This poem appears out of a collaboration with Isha Agrawal on Instagram, who asked me to write on the picture she shot. Find her here.
Its feet apart, its face down,
a forgotten, old manuscript straddles my mantel shelf,
each hefty limb narrating a history.
This giant has archived victory
with the acrid taste of blood that inks its sheets,
with flashpaper armies igniting cowering streets
where people lived,
where people breathed,
where woven roofs were riddled with sirens and air raids.
It triumphs over even the moon.
I see triumph in footnotes of human resilience
scribbled across pavements, clouds and nine-to-five stalls
when calls of aazaadi punctuate rigid stone halls,
when those scrounging for scraps of dignity
raise themselves on crutches, hope or narrow stilts,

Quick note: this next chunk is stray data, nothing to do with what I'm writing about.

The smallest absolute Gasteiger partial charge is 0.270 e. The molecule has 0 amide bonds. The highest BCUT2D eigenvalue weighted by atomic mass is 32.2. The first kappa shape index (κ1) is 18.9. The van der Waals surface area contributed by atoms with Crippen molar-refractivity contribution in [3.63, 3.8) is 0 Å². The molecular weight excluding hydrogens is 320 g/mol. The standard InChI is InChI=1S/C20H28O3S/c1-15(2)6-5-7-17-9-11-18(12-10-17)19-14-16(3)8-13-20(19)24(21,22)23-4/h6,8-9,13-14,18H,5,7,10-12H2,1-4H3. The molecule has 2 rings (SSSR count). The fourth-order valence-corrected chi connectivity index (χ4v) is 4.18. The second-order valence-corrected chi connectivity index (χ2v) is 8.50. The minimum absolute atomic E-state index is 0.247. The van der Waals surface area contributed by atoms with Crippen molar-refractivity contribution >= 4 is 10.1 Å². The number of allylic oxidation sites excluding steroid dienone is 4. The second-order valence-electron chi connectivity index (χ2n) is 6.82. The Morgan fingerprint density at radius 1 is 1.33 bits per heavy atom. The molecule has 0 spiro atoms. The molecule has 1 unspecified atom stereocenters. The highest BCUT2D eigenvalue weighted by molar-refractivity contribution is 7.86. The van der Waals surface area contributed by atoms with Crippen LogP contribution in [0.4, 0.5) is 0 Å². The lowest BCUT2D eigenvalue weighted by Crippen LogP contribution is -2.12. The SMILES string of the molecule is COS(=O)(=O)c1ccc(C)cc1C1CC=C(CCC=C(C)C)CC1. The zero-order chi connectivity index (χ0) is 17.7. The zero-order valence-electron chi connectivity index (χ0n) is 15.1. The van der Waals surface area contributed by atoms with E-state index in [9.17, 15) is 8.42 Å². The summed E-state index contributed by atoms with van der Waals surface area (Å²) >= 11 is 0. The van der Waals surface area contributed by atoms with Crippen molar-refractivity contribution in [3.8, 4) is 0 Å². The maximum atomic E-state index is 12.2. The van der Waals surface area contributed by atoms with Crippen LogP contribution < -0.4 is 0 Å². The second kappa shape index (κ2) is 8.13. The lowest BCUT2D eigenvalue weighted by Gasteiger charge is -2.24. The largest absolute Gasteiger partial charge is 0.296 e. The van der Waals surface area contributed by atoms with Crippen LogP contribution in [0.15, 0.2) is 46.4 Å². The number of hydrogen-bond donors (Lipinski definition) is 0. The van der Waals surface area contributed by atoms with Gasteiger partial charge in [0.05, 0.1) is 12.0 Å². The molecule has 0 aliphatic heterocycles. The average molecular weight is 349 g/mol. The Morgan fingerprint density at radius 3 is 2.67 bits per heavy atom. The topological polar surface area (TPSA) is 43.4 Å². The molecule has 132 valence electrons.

when in some foreign town
miles away from painted cities
hands returning home clasp hands fleeing home,
when victory is partitioned equally and passed around in safe circles.
I am an author of modest concerns;
my speech is common tongue.
My stories, once written twice shy,
fall through the cracks of eternity,
crawl through the crevices of Literature on private shelves,
and fizzle out in the fits and starts of everyday memories.
Of all things I could say about the monument
that have not been said yet:
The Arch of Triumph, fixed in pose and position,
trembles still with a drifting city underneath.